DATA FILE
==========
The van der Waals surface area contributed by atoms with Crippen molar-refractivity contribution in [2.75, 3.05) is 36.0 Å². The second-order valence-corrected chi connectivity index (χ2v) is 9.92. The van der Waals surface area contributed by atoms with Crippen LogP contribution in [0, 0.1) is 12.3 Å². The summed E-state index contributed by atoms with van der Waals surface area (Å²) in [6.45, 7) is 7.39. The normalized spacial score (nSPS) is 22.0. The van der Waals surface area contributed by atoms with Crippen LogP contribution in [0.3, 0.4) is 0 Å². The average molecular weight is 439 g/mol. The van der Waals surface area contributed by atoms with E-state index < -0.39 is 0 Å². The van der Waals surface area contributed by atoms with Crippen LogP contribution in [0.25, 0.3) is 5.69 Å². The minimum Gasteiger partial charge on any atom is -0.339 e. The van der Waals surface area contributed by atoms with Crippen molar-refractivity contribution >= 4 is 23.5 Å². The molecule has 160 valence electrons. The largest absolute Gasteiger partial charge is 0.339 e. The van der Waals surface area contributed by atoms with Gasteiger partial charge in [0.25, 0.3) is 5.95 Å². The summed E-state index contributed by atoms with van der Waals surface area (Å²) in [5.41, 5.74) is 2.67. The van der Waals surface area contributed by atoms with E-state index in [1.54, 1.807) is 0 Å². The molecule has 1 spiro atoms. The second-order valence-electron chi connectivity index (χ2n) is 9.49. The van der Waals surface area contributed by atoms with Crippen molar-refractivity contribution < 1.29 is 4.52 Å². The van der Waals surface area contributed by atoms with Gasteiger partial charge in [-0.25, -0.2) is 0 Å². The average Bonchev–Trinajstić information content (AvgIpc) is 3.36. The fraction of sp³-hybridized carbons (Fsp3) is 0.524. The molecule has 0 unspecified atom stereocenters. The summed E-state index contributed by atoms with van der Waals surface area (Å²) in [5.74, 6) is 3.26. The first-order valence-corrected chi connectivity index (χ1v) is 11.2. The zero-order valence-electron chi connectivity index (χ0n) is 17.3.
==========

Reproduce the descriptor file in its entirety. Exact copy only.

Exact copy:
The van der Waals surface area contributed by atoms with Crippen molar-refractivity contribution in [2.75, 3.05) is 36.0 Å². The second-order valence-corrected chi connectivity index (χ2v) is 9.92. The van der Waals surface area contributed by atoms with Crippen LogP contribution in [0, 0.1) is 12.3 Å². The summed E-state index contributed by atoms with van der Waals surface area (Å²) in [6.45, 7) is 7.39. The normalized spacial score (nSPS) is 22.0. The van der Waals surface area contributed by atoms with Crippen LogP contribution in [0.3, 0.4) is 0 Å². The average molecular weight is 439 g/mol. The van der Waals surface area contributed by atoms with E-state index < -0.39 is 0 Å². The van der Waals surface area contributed by atoms with Crippen LogP contribution in [0.25, 0.3) is 5.69 Å². The minimum Gasteiger partial charge on any atom is -0.339 e. The van der Waals surface area contributed by atoms with Crippen molar-refractivity contribution >= 4 is 23.5 Å². The molecule has 160 valence electrons. The largest absolute Gasteiger partial charge is 0.339 e. The van der Waals surface area contributed by atoms with Gasteiger partial charge in [0.25, 0.3) is 5.95 Å². The summed E-state index contributed by atoms with van der Waals surface area (Å²) in [5.41, 5.74) is 2.67. The van der Waals surface area contributed by atoms with E-state index in [1.54, 1.807) is 0 Å². The molecule has 1 spiro atoms. The second-order valence-electron chi connectivity index (χ2n) is 9.49. The van der Waals surface area contributed by atoms with Crippen molar-refractivity contribution < 1.29 is 4.52 Å². The van der Waals surface area contributed by atoms with Gasteiger partial charge in [-0.25, -0.2) is 0 Å². The average Bonchev–Trinajstić information content (AvgIpc) is 3.36. The fraction of sp³-hybridized carbons (Fsp3) is 0.524. The molecule has 0 unspecified atom stereocenters. The summed E-state index contributed by atoms with van der Waals surface area (Å²) in [5.74, 6) is 3.26. The first-order valence-corrected chi connectivity index (χ1v) is 11.2. The zero-order valence-electron chi connectivity index (χ0n) is 17.3.